Reposted from the Guardian Project blog We have been working for many years with our partners at WITNESS, a leading human rights media training and advocacy organization, to figure out how best to turn smartphone cameras into tools of empowerment for activists. While it is often enough to use the visual pixels you capture to create […]
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I’ve started using Keybase Chat, and I am really enjoying it. It combines Slack and Dropbox, with end-to-end encryption, all without needing a phone number or “real name”. Send me a message and say hello! At Keybase we collectively use and love WhatsApp, Signal, Slack, and iMessage, to name a few. However, in all those […]
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I’m a big fan of the NextThingCo and their $9 CHIP computer for the simultaneously radical and practical approach to hardware manufacturing and low cost computing. Being a fairly early backer of their crowdfunding effort, I was able to get the super fun PocketCHIP dock/case/shell, as well, which looks like a cross between a Blackberry and a Gameboy, with […]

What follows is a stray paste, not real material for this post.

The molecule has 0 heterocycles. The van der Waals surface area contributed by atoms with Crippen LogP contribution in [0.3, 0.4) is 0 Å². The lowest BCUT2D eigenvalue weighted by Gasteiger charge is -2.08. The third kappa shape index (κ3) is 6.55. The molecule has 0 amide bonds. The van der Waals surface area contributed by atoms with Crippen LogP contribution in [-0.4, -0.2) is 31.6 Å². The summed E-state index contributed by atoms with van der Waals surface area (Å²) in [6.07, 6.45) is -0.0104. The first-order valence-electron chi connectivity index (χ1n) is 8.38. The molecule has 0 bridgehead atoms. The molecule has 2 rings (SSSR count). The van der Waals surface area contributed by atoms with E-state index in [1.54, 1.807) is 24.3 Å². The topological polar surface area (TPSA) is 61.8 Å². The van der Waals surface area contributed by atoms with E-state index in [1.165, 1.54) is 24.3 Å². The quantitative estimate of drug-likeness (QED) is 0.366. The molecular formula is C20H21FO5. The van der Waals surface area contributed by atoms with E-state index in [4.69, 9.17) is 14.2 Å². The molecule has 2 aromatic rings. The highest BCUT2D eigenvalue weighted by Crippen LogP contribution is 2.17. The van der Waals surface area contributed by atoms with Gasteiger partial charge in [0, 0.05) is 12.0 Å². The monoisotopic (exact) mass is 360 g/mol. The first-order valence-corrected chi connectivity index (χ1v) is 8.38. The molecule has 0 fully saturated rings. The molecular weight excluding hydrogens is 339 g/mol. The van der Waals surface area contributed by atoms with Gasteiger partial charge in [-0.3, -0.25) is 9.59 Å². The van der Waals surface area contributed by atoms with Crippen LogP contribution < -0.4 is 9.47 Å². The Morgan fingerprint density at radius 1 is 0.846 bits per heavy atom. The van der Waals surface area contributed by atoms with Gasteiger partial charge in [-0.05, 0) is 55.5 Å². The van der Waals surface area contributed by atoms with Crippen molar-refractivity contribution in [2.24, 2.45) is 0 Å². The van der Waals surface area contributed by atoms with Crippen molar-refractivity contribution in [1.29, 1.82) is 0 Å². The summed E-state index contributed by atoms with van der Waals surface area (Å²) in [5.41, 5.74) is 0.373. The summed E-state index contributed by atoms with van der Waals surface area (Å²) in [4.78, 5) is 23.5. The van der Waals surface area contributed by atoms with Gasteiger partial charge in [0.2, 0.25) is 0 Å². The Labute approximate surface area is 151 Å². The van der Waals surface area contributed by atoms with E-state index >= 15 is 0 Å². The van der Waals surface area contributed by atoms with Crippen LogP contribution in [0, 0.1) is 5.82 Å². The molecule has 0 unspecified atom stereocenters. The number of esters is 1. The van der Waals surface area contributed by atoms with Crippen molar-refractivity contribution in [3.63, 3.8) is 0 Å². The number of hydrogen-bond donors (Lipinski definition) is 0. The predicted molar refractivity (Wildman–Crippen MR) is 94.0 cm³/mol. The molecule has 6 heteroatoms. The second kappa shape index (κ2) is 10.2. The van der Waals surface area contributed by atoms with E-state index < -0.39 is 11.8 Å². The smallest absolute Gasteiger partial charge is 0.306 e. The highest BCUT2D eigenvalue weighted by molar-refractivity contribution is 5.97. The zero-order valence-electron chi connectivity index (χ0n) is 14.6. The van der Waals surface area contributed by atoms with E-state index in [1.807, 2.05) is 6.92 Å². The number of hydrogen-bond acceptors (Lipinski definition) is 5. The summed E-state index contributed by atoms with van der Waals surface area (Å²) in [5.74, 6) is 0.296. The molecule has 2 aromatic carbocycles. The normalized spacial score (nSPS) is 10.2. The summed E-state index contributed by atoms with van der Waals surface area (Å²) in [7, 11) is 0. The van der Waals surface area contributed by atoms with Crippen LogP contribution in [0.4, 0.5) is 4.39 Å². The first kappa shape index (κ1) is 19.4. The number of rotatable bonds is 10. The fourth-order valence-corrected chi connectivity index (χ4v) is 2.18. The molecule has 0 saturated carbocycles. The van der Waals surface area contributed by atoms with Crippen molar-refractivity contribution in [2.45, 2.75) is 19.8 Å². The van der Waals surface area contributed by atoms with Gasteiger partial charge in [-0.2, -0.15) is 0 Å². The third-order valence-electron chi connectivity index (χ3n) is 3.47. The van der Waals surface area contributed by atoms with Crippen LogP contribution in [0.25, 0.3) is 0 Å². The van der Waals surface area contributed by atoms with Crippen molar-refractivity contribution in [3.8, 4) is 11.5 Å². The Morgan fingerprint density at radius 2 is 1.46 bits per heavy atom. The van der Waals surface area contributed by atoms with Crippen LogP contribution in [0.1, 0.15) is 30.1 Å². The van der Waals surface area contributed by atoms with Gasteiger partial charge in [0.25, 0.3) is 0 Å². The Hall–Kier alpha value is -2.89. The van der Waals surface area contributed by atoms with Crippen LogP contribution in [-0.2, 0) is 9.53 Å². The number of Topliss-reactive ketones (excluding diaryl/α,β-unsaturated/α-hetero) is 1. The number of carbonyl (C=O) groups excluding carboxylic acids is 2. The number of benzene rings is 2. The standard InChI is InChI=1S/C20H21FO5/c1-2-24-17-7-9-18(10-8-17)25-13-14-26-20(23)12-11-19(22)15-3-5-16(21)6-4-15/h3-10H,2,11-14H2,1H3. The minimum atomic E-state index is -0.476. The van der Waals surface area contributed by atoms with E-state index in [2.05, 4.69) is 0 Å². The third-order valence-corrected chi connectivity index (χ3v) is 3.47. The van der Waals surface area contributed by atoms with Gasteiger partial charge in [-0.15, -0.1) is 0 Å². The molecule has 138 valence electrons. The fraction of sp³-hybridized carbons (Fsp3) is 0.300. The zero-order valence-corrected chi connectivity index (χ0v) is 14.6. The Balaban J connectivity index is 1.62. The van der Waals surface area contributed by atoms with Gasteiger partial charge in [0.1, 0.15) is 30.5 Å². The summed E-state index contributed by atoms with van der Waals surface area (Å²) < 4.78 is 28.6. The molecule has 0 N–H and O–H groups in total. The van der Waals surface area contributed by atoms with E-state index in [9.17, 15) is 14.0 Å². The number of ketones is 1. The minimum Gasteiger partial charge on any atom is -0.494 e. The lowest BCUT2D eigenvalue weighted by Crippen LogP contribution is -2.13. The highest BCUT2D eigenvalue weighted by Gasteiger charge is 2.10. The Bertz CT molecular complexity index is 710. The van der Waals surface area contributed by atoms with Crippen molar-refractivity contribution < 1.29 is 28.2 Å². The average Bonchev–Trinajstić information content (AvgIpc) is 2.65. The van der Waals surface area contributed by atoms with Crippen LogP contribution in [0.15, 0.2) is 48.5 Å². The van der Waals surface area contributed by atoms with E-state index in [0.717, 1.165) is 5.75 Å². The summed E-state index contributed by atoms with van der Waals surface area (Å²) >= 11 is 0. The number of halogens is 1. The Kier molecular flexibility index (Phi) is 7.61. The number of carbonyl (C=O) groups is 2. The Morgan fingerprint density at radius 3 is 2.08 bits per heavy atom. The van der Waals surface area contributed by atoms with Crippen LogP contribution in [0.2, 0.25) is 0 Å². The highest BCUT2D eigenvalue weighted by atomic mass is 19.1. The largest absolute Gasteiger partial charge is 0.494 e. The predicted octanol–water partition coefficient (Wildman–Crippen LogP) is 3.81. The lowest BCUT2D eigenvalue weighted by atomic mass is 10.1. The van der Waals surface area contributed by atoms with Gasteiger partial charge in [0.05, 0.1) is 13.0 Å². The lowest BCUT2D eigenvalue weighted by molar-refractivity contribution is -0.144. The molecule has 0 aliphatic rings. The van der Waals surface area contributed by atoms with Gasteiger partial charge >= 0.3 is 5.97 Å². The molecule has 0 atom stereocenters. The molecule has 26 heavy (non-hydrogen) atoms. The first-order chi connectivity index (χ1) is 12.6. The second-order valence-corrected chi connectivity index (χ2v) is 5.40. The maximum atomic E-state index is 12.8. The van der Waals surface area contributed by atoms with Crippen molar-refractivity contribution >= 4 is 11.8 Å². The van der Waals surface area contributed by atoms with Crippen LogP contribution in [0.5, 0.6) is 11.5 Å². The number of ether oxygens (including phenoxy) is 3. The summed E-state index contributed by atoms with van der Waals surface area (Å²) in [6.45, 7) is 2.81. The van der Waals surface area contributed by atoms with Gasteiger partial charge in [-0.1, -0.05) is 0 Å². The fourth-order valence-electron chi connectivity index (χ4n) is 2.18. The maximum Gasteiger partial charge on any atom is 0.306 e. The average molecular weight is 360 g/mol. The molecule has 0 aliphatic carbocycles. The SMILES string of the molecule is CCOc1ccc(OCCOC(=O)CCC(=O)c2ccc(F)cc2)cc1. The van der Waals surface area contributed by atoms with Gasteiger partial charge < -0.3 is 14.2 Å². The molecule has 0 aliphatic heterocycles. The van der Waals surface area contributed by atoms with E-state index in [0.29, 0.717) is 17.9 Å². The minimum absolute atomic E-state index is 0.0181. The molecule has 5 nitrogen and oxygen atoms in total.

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I want to design a new operating system whose entire user interface is based on navigating through an instance of Dwarf Fortress, you know just for fun. It would be like bringing back Norton Commander, but with a user experience designed by George R.R. Martin. If you wanted access to my data, you must be prepared […]
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From CBC’s Spark radio show:
Read more "What to do when the internet goes down?"
There are lots of reasons you can find yourself offline: a natural disaster, government censorship, or simply a flaky ISP. Nathan Freitas researches alternative network technologies, and he knows first-hand what it’s like to not have internet access — he was in New York City during 911 and for the major power outage in 2004, he was in Boston during the marathon bombings and he’s lived in remote parts of Nepal.
That got Nathan thinking about alternatives to the internet — ways that small groups of people can set up their own peer-to-peer networks, from the bottom up. He thinks there are lots of ways you can share digital information without ever going online, and he calls this kind of ad-hoc sharing “Wind.”